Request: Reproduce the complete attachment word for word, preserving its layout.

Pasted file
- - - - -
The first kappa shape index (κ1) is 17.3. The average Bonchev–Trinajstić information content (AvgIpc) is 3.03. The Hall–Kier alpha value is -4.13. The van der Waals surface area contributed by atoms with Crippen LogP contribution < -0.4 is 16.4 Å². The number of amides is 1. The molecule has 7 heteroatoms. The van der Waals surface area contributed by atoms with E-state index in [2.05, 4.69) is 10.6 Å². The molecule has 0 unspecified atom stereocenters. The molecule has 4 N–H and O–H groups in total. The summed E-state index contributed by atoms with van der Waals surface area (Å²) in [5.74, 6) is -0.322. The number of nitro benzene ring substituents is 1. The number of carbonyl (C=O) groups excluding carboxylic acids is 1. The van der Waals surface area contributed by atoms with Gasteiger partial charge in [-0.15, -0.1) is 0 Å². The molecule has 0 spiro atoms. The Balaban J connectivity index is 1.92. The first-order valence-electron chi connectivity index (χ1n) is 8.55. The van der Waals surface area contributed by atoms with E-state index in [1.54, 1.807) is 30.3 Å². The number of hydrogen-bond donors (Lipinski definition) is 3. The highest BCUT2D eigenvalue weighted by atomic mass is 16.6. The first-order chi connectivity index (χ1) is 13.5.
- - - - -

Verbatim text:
The first kappa shape index (κ1) is 17.3. The average Bonchev–Trinajstić information content (AvgIpc) is 3.03. The Hall–Kier alpha value is -4.13. The van der Waals surface area contributed by atoms with Crippen LogP contribution < -0.4 is 16.4 Å². The number of amides is 1. The molecule has 7 heteroatoms. The van der Waals surface area contributed by atoms with E-state index in [2.05, 4.69) is 10.6 Å². The molecule has 0 unspecified atom stereocenters. The molecule has 4 N–H and O–H groups in total. The summed E-state index contributed by atoms with van der Waals surface area (Å²) in [5.74, 6) is -0.322. The number of nitro benzene ring substituents is 1. The number of carbonyl (C=O) groups excluding carboxylic acids is 1. The van der Waals surface area contributed by atoms with Gasteiger partial charge in [-0.15, -0.1) is 0 Å². The molecule has 0 spiro atoms. The Balaban J connectivity index is 1.92. The first-order valence-electron chi connectivity index (χ1n) is 8.55. The van der Waals surface area contributed by atoms with E-state index in [1.54, 1.807) is 30.3 Å². The number of hydrogen-bond donors (Lipinski definition) is 3. The highest BCUT2D eigenvalue weighted by atomic mass is 16.6. The first-order chi connectivity index (χ1) is 13.5.